A wee video sampler of flat wing streamers for striped bass, also part of my new presentation, “Trout Fishing for Striped Bass.”
A selection of Ken Abrames R.L.S. Extra Long Saddle Hackles was recently put up for sale online. These are the genuine item — “New Old Stock” as we’d call them in the vacuum tube world — as originally sold by the creator of the modern flatwing. The saddles are in their original packaging and are in excellent condition. Many are unused; some are missing only a few feathers, leaving you hundreds of hackles to work with.
I want to make this very clear: I am not selling these, nor do I have an interest other than helping the seller offer these to people who may be passionate about tying and fishing flatwings.
The saddles are priced from $45-$50 depending on color, which I believe is a very fair price (shipping cost varies). Available colors include — this is current to my best knowledge but of course will change as he sells these off — Claret, Off White, Off White Variant, Natural Black, Umber Brown, Ginger Olive, Olive (seller’s comment: “The same name on pkg but looks more like Emerald Green to me.”) and Eggplant Harlequin.
If you’re interested, please email email@example.com.
This was the original lot. Many of the colors shown are gone; jump on the remaining ones while you can.
After three very slow springs, things turned around a bit in 2017. It wasn’t as good as the old days. (Is it ever?) But the skunks were few, and the keepers more plentiful than in recent years. I wish I could say the baitfish were making a comeback. Sadly, I saw precious few swirls of mating herring. But enough with the negative. This is a celebration of elegant flies fished with a traditional method — and the brute force of striped bass that can be measured in pounds.
The Rock Island flatwing saw plenty of swim time. It may not look it, but this is a legal fish, one of three I took that night.
Another old favorite, the Razzle Dazzle. The Razzle Dazzle is responsible for my biggest striper on the fly from the shore, 30 pounds. This one is a wee bit less than that. Still, a good keeper bass on the long pole.
We’re getting there. 15 pounds of power. I landed her at 1:00am after two hours of fishing without a touch. Since it was raining, I decided to end on a high note. A JR Cuban Alternate Cohiba Robusto was lit in celebration, and smoked on the long walk back to the truck.
I don’t handcuff myself to the dogma of black flies at night. But occasionally, I do fish them. This spring I prototyped and tested a large, mostly black multi-feather flatwing (patience — recipe and photos to come). My intent was to have a big fly to silhouette against the dark of the moon sky in stained water. Here are my test results — all 20 pounds of it.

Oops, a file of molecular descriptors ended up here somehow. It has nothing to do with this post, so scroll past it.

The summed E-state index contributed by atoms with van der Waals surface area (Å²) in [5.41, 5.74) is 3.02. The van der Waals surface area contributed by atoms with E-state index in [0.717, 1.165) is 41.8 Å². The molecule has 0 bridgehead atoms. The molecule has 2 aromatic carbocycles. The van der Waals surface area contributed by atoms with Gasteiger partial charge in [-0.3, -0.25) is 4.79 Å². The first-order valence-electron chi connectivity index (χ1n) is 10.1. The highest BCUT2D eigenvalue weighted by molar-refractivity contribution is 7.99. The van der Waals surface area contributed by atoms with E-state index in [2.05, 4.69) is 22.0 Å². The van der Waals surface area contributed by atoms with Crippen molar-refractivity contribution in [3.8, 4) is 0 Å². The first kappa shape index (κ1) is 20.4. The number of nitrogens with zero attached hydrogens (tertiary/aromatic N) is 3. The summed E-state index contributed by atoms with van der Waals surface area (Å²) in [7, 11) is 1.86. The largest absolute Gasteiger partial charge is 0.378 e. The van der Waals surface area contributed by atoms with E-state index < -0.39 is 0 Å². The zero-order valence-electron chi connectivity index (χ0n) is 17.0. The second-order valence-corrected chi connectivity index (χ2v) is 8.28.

Following the tides is a tough job, but some damn fool needs to be out while the rest of the world is sleeping.
Many years ago, I was having trouble with some bass that were feeding on silversides in a Rhode Island breechway. The fish were active, but I couldn’t get them to bite. Ken Abrames recommended that I try the Ray’s Fly Featherwing, a dressed-down flatwing version of Ray’s Fly. I remember him telling me that it was, at the least, another arrow in the fly box quiver.
That was a long time ago. I remember tying some up, but I don’t know what became of them. I know I caught stripers on them. I think I lost my last one to a bluefish.
Recently, someone on one of the forums asked about a “Ray’s Fly flatwing.” I think the Ray’s Fly Featherwing is the fly he was referencing. I haven’t tied in a couple of weeks, so I went down to the bench this morning and churned out a few. So simple. And sparse. I’d be as inclined to use these for a sand eel as I would a silverside.
All saddles are tied in flat — flatwing style, as they say. Note that the olive saddle is tied in at the head. All you need to do now is add water.
Ray’s Fly Featherwing flatwing
A few years ago, Capt. Ray Stachelek gave me a copy of an article Bill Peabody had written in the May-June 1998 issue of Fly Fishing In Salt Waters. I mentioned it here, then mostly forgot about it. A few weeks ago, one of you asked if I could share the piece. With my Compleat Angler flatwing demo tomorrow, this seemed like a good time to do it.
Below is a pdf of “Bill Peabody’s Flat-Wing Patterns.” The quality is as good as I can make it, this being photos of a photocopy. I want to be clear that I did not write this piece. Bill Peabody did. Enjoy!
My rendition of Bill Peabody’s Flat-Wing Bay Smelt. The fly has not yet been shaped under water.
Fresh off the vise and ready to be eaten. Grey dun/fluorescent yellow, pink/chartreuse/olive, and white/blue/mallard flank. Of course, endless color variations are possible. Sparse, yet full. These are all three-and-one-half inches long.
Here’s the basic template:
This was a weird spring. It was cold. Rainy. I suffered from a debilitating case of tennis elbow. Without my switch rod, there’s no way I could have even fished for stripers. Things started late – I didn’t get my first bass till well into April. Most of what I was catching was in the sub-twenty-inch class. While that bodes well for the future, April and May of 2014 will go down as a complete vexation for courting the big girls. Two of my traditional big fish spots were depressingly unproductive. It was weeks into May before I even had a legal sized striped bass. But, oh, what a bass. Here’s how it went down.